In a further embodiment, the touch slider may utilize other methods for determining the capacitance of the capacitive nodes (and thus the finger position) by, e.g., generating signals whose amplitudes (instead of frequencies) are related to the capacitances of the capacitive nodes. In such a case, the ratio of the amplitudes may be used instead of the ratio of the frequencies or the pulse counts. In further embodiments, a charge transfer method may be employed to determine the respective capacitances of the individual capacitive nodes.
The number of pulses of ClkA (the output of a first oscillator, which may preferably average about 2 MHz) is accumulated over a short interval (e.g., approximately 1 millisecond) while OscB is disabled. Immediately afterward, ClkB (the output of a second oscillator) is accumulated over another interval of the same length. Preferably, these two intervals are non-overlapping. The PIC microprocessor IC1 then derives a finger position which is a function of the ratio of accumulated ClkA and ClkB pulses. A kind of “pressure” indication may also be derived and used to determine the threshold for finger contact from the sum of accumulated pulses of ClkA and ClkB.
A voltage regulator such as a 78L05 device IC2 provides a regulated 5 volts for the circuit power. The PIC 16C73 CMOS microcontroller IC1 provides control signals, data read and serial output for operation. Schmitt inverters for the two oscillators and for other portions of the circuit may be embodied in a 74HCT14 device IC3, which is a CMOS hex Schmitt inverter. A counter may also be used, such as a 74HC590 device IC4, which is a CMOS 8 bit counter with output latches, output tristate enable, and a counter clear. Since this embodiment measures capacitances on the order of a few picofarads, it is preferable that the RC oscillators (74HCT14) be disposed near the PC traces.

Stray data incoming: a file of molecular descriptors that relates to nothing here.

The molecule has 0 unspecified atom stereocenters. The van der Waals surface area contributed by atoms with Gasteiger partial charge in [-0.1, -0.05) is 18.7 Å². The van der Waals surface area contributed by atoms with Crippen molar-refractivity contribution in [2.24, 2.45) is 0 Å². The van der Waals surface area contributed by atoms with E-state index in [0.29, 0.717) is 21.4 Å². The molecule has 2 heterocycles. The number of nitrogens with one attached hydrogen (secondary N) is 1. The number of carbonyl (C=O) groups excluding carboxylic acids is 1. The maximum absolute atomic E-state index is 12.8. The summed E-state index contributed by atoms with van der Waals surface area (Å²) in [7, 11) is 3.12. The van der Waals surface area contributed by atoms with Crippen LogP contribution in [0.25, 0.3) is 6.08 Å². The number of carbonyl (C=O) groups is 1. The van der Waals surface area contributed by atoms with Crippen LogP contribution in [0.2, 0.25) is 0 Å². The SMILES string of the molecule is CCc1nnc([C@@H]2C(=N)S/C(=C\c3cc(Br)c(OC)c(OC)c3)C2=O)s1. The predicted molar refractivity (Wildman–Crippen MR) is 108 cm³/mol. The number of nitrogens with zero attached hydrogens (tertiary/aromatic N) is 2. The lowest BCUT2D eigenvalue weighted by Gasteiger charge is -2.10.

Referring to the timing diagram of
It is possible that external noise may be present on the power pins to the hex Schmitt inverter IC1, which may cause small uncompensated variations in the processed output. Filtering beyond the usual bypass capacitor may accordingly be required. A temporary RC filter may be added to the power input pin of the 74HCT14 to correct this problem. Also, where an additional control signal is derived from the local microprocessor, the counter clear pulse generator may be eliminated. As for critical timing, reading the counter's D7 bit preferably should not begin until after more than 1 micro-second has passed after the leading edge of En*Clr* signal, due to the initial clearing of the counter with ClrPuls*. With an approximately 2.5 MHz clock frequency (for example) for oscillators A and B, the pulse accumulation may be approximately 2,500 (over a 1 millisecond period) and may provide an observed count range of approximately 150 on each accumulator within the normal finger position range.
Once the counts are accumulated and read by the microprocessor IC1, the microprocessor IC1 may take a ratio of the counts, which entails either dividing the count of ClkA by the count of ClkB or vice versa. The microprocessor IC1 may further add the two counts together and/or average them. Data representing the ratio and/or the sum/average may then be sent via the SerOut line to the interface 350.
The count periods for both oscillators A and B, as well as the period between the count periods, may preferably be as short as possible to minimize any ambient 60 Hz interference (e.g., due to 60 Hz a-c power sources) that may be capacitively introduced through the finger. At 60 Hz, the period of the power source is 1/60 second, or about 16.7 milliseconds. Accordingly, in one embodiment, the total count cycle for both oscillators A and B takes about 2.25 milliseconds, which is substantially less than 16.7 milliseconds. Thus, the power signal does not change substantially during the entire count period, thereby reducing the ambient noise caused by the power signal. If it is desired to update at 60 Hz, the overhead for controlling and reading the touch slider may in this case be about 14%. In other embodiments, the count cycle for both oscillators A and B may take from about 0.5 millisecond to about 2 milliseconds, or less than about 5 milliseconds. In other countries, where another frequency of power source is used, the total count time for both oscillators A and B may be adjusted so as to be substantially less than the period of the power source. For instance, the total count time for both oscillators A and B may be less than about 15% of the power source period, or even less than about 10% of the power source period.